Less Gas, More Ass: Philly Naked Bike Ride

Our intern exposed all (literally) at this weekend's Philly Naked Bike Ride

All decked out, Larissa is ready to ride

My friends thought I was kidding when I told them that on September 4th, I’d be cycling naked around Philadelphia. My mom asked if I even remembered how to ride a bicycle—mine had been sitting idle for years. Sure, I’d be a little rusty. But I imagined my trusty ol’ two-wheeler would probably be thrilled at the chance to be ridden at all. And if my bike didn’t care that I wasn’t going to be wearing pants, why should I?

On Sunday, the day of the Philly Naked Bike Ride finally arrived, and with it, the knowledge that I had to ride at least seven miles in my skivvies. I struggled to recall the last time I’d ridden a mile. Visions of all the things I’d rather do popped into my head: I could spend the day in bed watching reruns of True Blood, rather than riding down West River Drive all the way to the Art Museum and even further to Rittenhouse Square, before heading back down Market, past City Hall, up Fifth, down Spring Garden, up Third, around NoLibs, and  finally ending up at the Piazza at Schmidts. Wow. Could I really do this?

For the friend I’d planned on going with, it was too much. I found myself attending alone at the last minute, as if being naked wasn’t intimidating enough. The ride is billed as “bare as you dare,” and organizers encourage you to wear whatever feels comfortable. For some, that means letting it all hang out. Others, like me, chose to keep it at least somewhat covered.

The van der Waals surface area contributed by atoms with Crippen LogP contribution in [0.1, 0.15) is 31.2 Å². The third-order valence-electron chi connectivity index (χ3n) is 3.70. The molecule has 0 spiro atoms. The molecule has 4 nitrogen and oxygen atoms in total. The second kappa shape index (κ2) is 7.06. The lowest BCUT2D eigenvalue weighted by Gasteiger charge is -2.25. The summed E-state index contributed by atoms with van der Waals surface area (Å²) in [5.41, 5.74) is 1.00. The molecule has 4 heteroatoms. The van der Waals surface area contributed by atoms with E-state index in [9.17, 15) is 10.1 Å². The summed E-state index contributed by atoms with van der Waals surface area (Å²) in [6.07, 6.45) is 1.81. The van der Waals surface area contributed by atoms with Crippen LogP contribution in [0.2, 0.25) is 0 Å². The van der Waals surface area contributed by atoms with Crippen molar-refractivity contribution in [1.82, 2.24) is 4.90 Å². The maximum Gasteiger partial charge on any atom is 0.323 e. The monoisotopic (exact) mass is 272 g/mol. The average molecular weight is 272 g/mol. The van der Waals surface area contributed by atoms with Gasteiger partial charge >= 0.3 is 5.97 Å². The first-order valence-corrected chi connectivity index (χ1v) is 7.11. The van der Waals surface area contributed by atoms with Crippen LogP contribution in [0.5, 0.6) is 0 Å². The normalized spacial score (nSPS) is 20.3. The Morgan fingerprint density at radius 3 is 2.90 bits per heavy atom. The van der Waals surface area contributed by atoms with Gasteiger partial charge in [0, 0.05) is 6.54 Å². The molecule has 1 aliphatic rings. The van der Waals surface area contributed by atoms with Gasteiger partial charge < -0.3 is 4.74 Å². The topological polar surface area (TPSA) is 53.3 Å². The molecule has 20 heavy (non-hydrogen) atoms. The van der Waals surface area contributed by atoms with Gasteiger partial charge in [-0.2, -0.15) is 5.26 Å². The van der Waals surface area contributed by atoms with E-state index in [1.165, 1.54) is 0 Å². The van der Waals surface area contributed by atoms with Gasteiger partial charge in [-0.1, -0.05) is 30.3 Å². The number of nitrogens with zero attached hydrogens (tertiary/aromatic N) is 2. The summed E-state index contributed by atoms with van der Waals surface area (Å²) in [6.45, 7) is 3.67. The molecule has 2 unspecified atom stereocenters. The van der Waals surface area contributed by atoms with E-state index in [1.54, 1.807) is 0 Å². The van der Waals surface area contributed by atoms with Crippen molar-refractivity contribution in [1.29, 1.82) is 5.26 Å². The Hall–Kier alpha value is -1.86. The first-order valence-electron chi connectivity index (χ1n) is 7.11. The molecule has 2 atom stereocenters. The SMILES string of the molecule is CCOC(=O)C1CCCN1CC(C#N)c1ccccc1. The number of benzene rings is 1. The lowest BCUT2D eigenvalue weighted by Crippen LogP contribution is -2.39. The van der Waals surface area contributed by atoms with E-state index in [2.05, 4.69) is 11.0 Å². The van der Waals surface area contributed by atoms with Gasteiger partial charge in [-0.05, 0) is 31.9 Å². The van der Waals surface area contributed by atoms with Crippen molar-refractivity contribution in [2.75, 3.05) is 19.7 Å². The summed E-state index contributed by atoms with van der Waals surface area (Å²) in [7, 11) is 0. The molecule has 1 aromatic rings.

I stripped down to a matching lingerie set, throwing my clothes (and caution) to the wind. It took courage, but in all honesty it’s difficult to feel self-conscious when you’re surrounded by so many naked people. And I truly supported that the ride was about promoting positive body image; this was the reason I chose to sign up in the first place. Encouraging slogans like “Love your body” and “You are beautiful” were painted on bare torsos, alongside messages like “Pubes not Fumes!,” revealing the ride’s other purpose: to raise awareness about fuel consumption.

When I arrived, I noticed bodies of all shapes and sizes, from college students to the elderly. We gathered next to the Schuylkill and mingled, painting each other’s bodies. I met two Temple students early on who became my ride buddies. Sporting a colorful heart painted on my stomach, I smiled as my new friends wrote “PNBR” across my lower back. Others got much more creative with the body paint; my favorite was Pikachu painted on a girl’s bare chest (her nipples were his rosy red cheeks).

After we started riding, I realized I had nothing to lose and found myself pulling over and stripping down; the people around me cheered. And let me tell you, there’s no feeling in the world quite like coasting topless past City Hall.

The ride itself is exhilarating. I’m sure I had a smile plastered to my face the entire time, particularly as I high-fived an old man who averted his eyes as he held his hand out to the passing cyclists. Thank you to everyone who watched and cheered for us; it was a wonderful feeling to be so supported.

That’s not to say there weren’t some shocked onlookers. One spectator fainted in front of me. There were others who openly protested our ride, including a man who screamed at us, “You’re all freaks!”

Are we? I’ll let you decide. A naked bike ride is certainly not for everyone. But for those who participated on Sunday, it’ll likely be the highlight of the year.

I know I’ll definitely ride next year—maybe you’ll join me.